Midmarket slow to adopt ITIL v3
Last summer the IT Infrastructure Library (ITIL) released a new version
of its best practices framework, dubbed version 3. Published by Great
Britain's Office of Government Commerce (OGC), ITIL v3 has been touted
as a huge leap forward in making IT services cheaper, more efficient and
vital to the business.
"The refresh has transformed the guidance from providing a great service
to being the most innovative and best in class," ITIL itself promised.
"At the same time, the interface between old and new approaches is
seamless so that users do not have to reinvent the wheel when adopting it."
But analysts say the actual reception to v3 by CIOs has been more muted
than you'd expect from such a purported big advance.
"There was a lot of hullabaloo and talk about the release, but it's
really been very quiet," says Simon Mingay, an analyst at Gartner Inc.
in Stamford, Conn. "At the same time, a lot of organizations have been
shocked at the scale of what ITIL v3 is addressing -- judged either by
the number of pages or the transformational implications. The reality is
the transformation into a service organization was always that big. ITIL
just didn't talk about it."
The new version breaks down service management into five core books:
service strategy, design, transition, operation and continual
improvement. One of the big changes is that the former buzzword --
alignment of business and technology -- has been replaced by integration.
What about midmarket companies already in the throes of reinventing
their IT organizations? What does v3 mean for them? Not that much.
ITIL tough but worth it, says midmarket telco firm Dave Hahn, director
of IT operations at Physicians Mutual Insurance Co. in Omaha, Neb., says
ITIL is an important part of a $100 million re-engineering project
called Greenfield. The $700 million business is moving its technology
platform from 25-year-old apps run on a mainframe to a new distributed
Java environment using service-oriented architecture.
"We embarked on ITIL two years ago," he says. "We took a couple of
courses and got a certification. We needed a systems management
framework to be successful. We've seen early benefits; there will be
more to come."
While the IT shop is committed to ITIL, Hahn says it has been harder to
win buy-in from C-level executives. "Upper management isn't sure if this
is just another process the industry is selling," he says. "They like to
hear processes as opposed to winging it, but what they see in process is
delays. I don't know if they see the value of the overhead."
That sort of skepticism is keeping many CIOs on the sidelines with the
new version. "Most CIOs are not engaging with v3 as much as they
probably should," Mingay says. "ITIL brings together a lot of good
practices. Many organizations have already done many parts without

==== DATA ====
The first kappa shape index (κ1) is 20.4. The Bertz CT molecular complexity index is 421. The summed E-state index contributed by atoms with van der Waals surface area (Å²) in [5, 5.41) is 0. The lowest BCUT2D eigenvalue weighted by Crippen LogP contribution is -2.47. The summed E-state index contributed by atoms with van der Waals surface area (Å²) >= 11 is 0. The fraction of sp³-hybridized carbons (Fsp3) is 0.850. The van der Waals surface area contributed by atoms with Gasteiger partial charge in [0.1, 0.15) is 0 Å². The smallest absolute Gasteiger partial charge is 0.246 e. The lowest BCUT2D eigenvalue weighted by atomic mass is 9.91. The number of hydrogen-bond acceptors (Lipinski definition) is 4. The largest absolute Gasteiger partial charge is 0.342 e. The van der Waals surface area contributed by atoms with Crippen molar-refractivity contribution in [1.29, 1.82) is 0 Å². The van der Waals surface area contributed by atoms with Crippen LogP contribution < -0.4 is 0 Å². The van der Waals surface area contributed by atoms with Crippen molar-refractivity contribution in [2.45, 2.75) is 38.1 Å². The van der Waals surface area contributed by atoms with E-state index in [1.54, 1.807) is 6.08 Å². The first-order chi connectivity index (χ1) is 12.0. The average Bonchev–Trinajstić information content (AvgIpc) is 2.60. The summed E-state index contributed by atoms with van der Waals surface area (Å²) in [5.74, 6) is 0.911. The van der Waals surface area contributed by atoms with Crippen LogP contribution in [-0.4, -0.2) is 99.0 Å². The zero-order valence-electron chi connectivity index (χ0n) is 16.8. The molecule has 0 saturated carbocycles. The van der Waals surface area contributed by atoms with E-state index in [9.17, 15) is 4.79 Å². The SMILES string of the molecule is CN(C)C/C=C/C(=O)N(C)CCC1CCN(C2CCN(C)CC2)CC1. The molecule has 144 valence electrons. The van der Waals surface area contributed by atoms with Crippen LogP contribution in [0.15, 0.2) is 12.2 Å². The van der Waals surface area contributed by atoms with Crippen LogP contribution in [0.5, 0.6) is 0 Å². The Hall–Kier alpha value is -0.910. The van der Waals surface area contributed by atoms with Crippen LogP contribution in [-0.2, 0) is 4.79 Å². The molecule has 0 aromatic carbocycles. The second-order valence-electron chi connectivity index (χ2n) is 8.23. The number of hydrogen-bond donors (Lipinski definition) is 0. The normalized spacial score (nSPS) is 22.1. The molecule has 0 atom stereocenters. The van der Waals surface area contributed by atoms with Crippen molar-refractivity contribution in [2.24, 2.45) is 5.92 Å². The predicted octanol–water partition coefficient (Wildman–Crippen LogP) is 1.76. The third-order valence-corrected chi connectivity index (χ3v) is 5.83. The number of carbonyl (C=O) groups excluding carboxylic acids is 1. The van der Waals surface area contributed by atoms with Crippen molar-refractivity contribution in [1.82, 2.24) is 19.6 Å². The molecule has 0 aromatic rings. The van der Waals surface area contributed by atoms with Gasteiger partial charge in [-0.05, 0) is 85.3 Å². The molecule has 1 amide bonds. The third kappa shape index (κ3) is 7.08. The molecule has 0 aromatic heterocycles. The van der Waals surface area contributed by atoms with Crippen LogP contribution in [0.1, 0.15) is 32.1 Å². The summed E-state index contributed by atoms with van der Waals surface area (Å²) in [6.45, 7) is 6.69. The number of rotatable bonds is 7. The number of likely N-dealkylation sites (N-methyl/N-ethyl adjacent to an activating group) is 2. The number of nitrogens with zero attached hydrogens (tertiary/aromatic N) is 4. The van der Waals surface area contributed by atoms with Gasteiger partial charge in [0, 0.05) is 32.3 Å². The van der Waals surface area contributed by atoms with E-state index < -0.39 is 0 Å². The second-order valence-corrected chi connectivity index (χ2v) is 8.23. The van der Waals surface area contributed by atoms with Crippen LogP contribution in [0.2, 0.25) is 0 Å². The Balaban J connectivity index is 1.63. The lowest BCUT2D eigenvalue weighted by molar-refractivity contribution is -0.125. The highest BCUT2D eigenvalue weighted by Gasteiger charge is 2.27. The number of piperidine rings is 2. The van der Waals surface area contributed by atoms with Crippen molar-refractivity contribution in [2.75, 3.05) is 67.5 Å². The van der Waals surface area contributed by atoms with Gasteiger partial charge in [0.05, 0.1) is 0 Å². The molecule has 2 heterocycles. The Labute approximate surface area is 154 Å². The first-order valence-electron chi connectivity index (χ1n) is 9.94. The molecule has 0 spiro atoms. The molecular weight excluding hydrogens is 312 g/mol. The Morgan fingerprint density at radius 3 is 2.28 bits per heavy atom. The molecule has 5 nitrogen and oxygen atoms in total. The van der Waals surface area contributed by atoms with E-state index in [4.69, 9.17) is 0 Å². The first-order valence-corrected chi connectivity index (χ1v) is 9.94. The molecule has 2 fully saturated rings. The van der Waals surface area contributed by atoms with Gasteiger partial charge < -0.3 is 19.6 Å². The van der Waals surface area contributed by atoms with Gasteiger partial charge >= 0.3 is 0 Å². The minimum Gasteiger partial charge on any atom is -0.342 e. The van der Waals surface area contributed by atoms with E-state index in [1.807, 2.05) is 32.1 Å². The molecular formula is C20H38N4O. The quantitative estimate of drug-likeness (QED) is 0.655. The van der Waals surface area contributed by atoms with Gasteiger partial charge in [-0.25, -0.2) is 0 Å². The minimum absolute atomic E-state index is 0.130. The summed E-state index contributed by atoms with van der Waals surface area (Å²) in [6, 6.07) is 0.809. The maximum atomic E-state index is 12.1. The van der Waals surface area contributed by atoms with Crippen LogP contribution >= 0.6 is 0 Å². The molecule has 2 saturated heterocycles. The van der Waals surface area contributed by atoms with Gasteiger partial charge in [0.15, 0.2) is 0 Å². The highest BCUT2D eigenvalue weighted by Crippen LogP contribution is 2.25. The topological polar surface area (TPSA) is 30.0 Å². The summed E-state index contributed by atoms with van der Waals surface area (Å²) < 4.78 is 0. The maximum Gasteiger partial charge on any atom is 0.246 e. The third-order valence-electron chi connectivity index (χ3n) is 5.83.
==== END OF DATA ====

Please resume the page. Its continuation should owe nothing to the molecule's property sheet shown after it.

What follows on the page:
calling it ITIL. Very few organizations are jumping into implementing v3
soup to nuts."
Upper management isn't sure if this is just another process the industry
is selling. They like to hear processes as opposed to winging it, but
what they see
in process is delays. Dave Hahn director of IT operations, Physicians
Mutual Insurance Co.
Oded Haner, CIO of Monster Cable Products Inc. in Brisbane, Calif.,
began an ITIL implementation a couple of years ago but says the new
version will have to wait until his schedule becomes less hectic. "V3
doesn't mean much to me yet," he says. "ITIL means adopting a persistent
practice, thorough change management. More than anything else it's meant
increased customer service, in measurable terms. I'll have to check if
v3 improves any of that and how."
Even with v2, Haner says he went with a pick-and-choose approach, rather
than implementing the entire series. "I knew what our pain points were,"
he says. "Customer service in my organization wasn't good. If v3 does a
couple of things better with low effort, I'll implement. The question is
how much effort will it take?"
Mingay notes that midmarket CIOs should actually find it easier to
implement v3 than their counterparts at bigger enterprises. "There are
fewer behavioral issues to tackle," he says. Nevertheless, midmarket IT
decision makers such as Hahn say they expect to move very cautiously
down the ITIL refresh road.
"Before we move further we need to make sure we get the best value we
can from what we have," Hahn says. "I can never see our company
incorporating everything across the board. We've bitten off a pretty
good-size chunk. Now we need to digest that. We're probably four years
into a 10-year reengineering effort. What we need to do is mature what
we have in place today."
Michael Ybarra is a monthly columnist for SearchCIO-Midmarket.com and a
former senior writer at CIO Decisions magazine. He is also the author of
Washington Gone Crazy. Write to him at email@example.com.